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$657.5 Million Settlement Announced in Ground Zero Emergency Worker Lawsuits

Mar 12, 2010 | Parker Waichman LLP

A settlement agreement has been reached in lawsuits filed by thousands of  Ground Zero workers who say exposure to toxic dust at the destroyed World Trade Center injured their health.

According to The New York Times, the $657.5 million Ground Zero injury settlement was announced yesterday by WTC Captive Insurance Co.  WTC is an entity created with a $1 billion federal grant that provides insurance coverage to the City of New York and its debris-removal contractors.

The Ground Zero injury settlement goes before U.S. District Judge Alvin Hellerstein today for his approval. According to the Associated Press, Judge Hellerstein has said he favored a settlement but planned to analyze it carefully to make sure it was fair.

 For the settlement to take affect, at least 95 percent of the plaintiffs must agree to its terms. According to The New York Times, if 100 percent of the plaintiffs agree to the terms, the total settlement would be $657.5 million. But if only the required 95 percent agreed, the total would shrink to $575 million.

According to the Associated Press, workers who wish to participate in the settlement would need to prove they had been at the World Trade Center site or other facilities that handled debris. They also would have to turn over medical records and provide other information aimed at weeding out fraudulent or dubious claims.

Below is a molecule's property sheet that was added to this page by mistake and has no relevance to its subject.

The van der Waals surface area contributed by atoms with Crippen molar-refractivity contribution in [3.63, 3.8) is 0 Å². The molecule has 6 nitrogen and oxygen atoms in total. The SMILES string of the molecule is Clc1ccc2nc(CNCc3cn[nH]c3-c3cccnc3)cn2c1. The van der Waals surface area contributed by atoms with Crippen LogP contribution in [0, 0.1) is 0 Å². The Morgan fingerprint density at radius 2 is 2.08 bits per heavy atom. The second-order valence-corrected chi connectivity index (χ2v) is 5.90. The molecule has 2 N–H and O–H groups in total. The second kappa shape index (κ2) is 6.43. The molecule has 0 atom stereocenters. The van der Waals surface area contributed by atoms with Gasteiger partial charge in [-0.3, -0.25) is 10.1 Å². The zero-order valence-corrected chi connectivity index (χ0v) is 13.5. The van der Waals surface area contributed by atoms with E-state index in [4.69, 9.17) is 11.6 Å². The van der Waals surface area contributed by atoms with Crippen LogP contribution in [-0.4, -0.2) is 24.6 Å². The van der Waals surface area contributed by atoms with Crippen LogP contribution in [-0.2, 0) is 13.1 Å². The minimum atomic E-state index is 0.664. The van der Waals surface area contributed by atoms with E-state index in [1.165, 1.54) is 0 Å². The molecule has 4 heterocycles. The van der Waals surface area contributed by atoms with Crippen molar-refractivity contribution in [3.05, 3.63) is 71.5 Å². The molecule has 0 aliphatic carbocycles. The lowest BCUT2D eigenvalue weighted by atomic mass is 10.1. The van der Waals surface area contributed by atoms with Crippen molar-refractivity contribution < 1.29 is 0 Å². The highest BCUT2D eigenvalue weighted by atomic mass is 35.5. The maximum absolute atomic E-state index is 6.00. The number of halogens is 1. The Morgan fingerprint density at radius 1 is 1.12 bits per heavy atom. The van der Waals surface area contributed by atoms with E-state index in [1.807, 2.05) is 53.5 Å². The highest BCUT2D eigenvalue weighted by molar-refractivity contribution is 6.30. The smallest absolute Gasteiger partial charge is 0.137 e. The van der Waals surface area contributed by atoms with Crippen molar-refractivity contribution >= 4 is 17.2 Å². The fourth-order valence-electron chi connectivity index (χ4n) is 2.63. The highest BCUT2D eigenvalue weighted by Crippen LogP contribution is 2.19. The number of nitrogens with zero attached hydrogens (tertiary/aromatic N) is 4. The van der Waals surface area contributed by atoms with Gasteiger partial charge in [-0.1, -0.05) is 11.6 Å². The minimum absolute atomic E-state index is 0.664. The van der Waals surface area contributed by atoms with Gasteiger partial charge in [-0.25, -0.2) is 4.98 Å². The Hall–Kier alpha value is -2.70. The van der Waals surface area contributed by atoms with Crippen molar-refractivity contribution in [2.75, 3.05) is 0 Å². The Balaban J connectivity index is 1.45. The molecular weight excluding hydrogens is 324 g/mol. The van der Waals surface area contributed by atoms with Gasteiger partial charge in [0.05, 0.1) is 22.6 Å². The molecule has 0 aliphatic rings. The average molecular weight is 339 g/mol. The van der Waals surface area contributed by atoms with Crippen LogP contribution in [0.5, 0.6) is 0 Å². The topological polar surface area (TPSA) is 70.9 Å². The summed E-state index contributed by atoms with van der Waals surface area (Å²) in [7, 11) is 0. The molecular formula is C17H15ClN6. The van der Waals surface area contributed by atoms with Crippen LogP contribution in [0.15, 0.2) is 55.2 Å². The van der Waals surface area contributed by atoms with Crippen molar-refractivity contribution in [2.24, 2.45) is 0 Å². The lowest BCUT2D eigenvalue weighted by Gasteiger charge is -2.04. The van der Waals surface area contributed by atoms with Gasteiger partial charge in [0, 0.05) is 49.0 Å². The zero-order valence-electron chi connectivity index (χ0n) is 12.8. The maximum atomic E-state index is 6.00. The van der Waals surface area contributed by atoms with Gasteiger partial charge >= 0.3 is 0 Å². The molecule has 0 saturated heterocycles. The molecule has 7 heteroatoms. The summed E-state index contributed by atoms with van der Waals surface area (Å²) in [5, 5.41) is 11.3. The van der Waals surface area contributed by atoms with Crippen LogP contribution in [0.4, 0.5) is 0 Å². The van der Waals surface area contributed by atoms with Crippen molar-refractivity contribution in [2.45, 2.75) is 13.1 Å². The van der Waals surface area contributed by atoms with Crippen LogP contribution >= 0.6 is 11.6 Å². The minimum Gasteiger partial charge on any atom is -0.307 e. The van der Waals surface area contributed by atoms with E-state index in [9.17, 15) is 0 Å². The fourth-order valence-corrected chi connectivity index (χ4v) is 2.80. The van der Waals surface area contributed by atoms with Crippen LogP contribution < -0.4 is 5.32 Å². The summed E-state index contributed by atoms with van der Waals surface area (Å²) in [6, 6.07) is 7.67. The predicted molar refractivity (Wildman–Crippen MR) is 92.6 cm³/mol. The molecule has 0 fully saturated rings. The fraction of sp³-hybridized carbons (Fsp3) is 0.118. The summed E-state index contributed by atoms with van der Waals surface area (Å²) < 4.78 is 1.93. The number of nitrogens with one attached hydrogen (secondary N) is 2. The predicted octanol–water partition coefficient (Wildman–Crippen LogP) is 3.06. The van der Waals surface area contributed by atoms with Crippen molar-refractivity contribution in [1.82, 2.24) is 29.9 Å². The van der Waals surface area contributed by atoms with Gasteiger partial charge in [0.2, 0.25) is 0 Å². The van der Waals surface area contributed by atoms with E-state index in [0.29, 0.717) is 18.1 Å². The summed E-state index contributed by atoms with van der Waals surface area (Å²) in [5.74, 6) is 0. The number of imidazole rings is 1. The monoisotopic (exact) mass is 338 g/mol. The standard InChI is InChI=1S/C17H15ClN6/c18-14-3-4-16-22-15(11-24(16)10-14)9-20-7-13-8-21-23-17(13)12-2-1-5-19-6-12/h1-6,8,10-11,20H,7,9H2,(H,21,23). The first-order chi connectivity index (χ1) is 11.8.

Payouts for the settlement would come from WTC Captive Insurance. Amounts to individuals would vary from thousands of dollars to more than $1 million for the most serious injuries, The New York Times said. In addition to paying claims for workers who are sick now, the settlement fund includes a $23.4 million insurance policy to cover future claims by such plaintiffs who later develop cancer or other ailments tied to the toxic dust. A claims administrator chosen by the lawyers in the case would make decisions regarding validity of claims, and amounts of compensation.

Judge Hellerstein has told lawyers on both sides that he planned to review each settlement and hold “fairness” hearings to determine whether the settlements were reasonable, the Times said.

Since 2003, thousands of firefighters, police officers, construction workers and emergency responders have filed lawsuits against 90 defendants over these illnesses. They alleged the defendants, including New York City, the Port Authority of New York and New Jersey, and construction companies, failed to adequately supervise and protect them with safety equipment. Bellwether, or test trials, were supposed to start in those lawsuits in May, but they will be postponed or canceled in light of the newly-announced settlement agreement.

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